The Milestone has been hyped up as the best Android phone since the HTC Hero. Seeing as the Hero has been around since July last year - a lifetime for a smartphone - it’s about time that someone came up with a serious challenger. The good news is that despite some drawbacks, the Milestone really does live up to the hype and betters the Hero in a number of areas.
Let’s get the bad news out of the way first. When it comes to design, Motorola recently seems to have wandered off in the wrong direction. This was very much evident in the bulky and ugly Dext, and unfortunately with the Milestone its design team still seems to be lost in the wilderness. To put it mildly this is a strange looking phone. Like the Dext the handset has a slide out QWERTY keyboard, but unlike that model the screen here doesn’t fully cover the bottom half of the phone when it’s closed. Instead it leaves a lip jutting out at the bottom. This lip feels quite odd when you’re using the keyboard, is a magnet for dust and, well, just looks plain wrong. Even without this odd lip, the phone wouldn’t exactly be a looker as the overall design has a very boxy and industrial feel to it. However, at least the sturdy build quality and smooth sliding mechanism for the keyboard do give you the impression that the phone will stand up to a fair number of knocks and scrapes over its lifetime.
The keyboard is also far from the best we’ve seen on a phone. There’s no space between individual keys and, as they are also completely flat and have very little travel, it’s quite difficult to get up a decent typing speed. To the right of the keyboard there’s a rather large four way D-pad controller. Presumably this has been added to make text editing that bit easier, but we found we didn’t use it all that much and couldn’t help feeling it would have been better if Motorola had dropped it completely and just increased the size and space between the keys.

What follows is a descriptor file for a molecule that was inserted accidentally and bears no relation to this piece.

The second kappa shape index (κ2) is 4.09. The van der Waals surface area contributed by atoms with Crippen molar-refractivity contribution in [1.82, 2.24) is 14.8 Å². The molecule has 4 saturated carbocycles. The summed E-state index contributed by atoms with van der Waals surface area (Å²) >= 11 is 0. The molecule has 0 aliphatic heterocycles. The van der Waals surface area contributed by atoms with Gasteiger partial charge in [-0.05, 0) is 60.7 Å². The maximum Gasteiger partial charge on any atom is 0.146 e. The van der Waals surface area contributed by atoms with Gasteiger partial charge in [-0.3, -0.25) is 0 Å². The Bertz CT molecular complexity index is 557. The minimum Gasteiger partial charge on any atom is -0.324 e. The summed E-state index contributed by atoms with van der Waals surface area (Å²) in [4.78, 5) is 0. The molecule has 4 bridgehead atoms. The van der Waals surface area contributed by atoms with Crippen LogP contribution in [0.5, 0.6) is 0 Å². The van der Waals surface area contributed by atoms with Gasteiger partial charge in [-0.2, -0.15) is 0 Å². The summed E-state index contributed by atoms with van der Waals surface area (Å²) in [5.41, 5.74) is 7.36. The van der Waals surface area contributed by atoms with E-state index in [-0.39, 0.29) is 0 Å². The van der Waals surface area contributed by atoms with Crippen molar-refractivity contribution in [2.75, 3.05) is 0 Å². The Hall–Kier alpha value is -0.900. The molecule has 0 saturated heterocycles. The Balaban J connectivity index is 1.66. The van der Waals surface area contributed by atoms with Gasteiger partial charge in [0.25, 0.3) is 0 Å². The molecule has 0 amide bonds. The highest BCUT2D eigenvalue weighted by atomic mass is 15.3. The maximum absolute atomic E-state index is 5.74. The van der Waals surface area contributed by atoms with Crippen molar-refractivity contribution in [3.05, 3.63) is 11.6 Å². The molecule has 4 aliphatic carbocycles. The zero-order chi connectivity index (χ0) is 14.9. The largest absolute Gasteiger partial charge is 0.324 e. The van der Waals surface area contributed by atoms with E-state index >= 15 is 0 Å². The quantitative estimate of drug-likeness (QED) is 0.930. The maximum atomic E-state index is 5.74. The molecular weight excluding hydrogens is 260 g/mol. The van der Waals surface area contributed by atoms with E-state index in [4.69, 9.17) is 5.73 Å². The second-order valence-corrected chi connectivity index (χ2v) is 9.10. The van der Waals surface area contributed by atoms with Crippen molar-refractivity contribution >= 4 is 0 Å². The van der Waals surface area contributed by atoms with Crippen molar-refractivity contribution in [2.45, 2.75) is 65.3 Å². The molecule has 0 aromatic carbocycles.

Thankfully, things improve dramatically when you get to the screen, as it’s one of the best displays we’ve ever used on any mobile. It really is that good. At 3.7inches it’s very large, but unlike the display on HTC HD2 it doesn’t make for an overly chunky phone. It’s bright too and colours look beautifully vivid, with the result that pictures and videos practically leap off the screen. And the pin sharp 854 x 480 resolution means that even when you’re zoomed out on a webpage, the tiny text is still crisp enough to read in landscape mode.
Furthermore, because the screen uses capacitance technology Motorola has been able to support the multi-touch pinch to zoom gesture. When the handset first arrived pinch to zoom only worked in the web browser, but during our review period Google released a new version of Google Maps which added pinch to zoom support too and the Media Gallery was also updated to support it. The zooming isn’t quite as smooth as on the iPhone, but it still works well and is especially useful in the browser where it makes it easier to navigate pages and position columns of texts on the screen for better readability.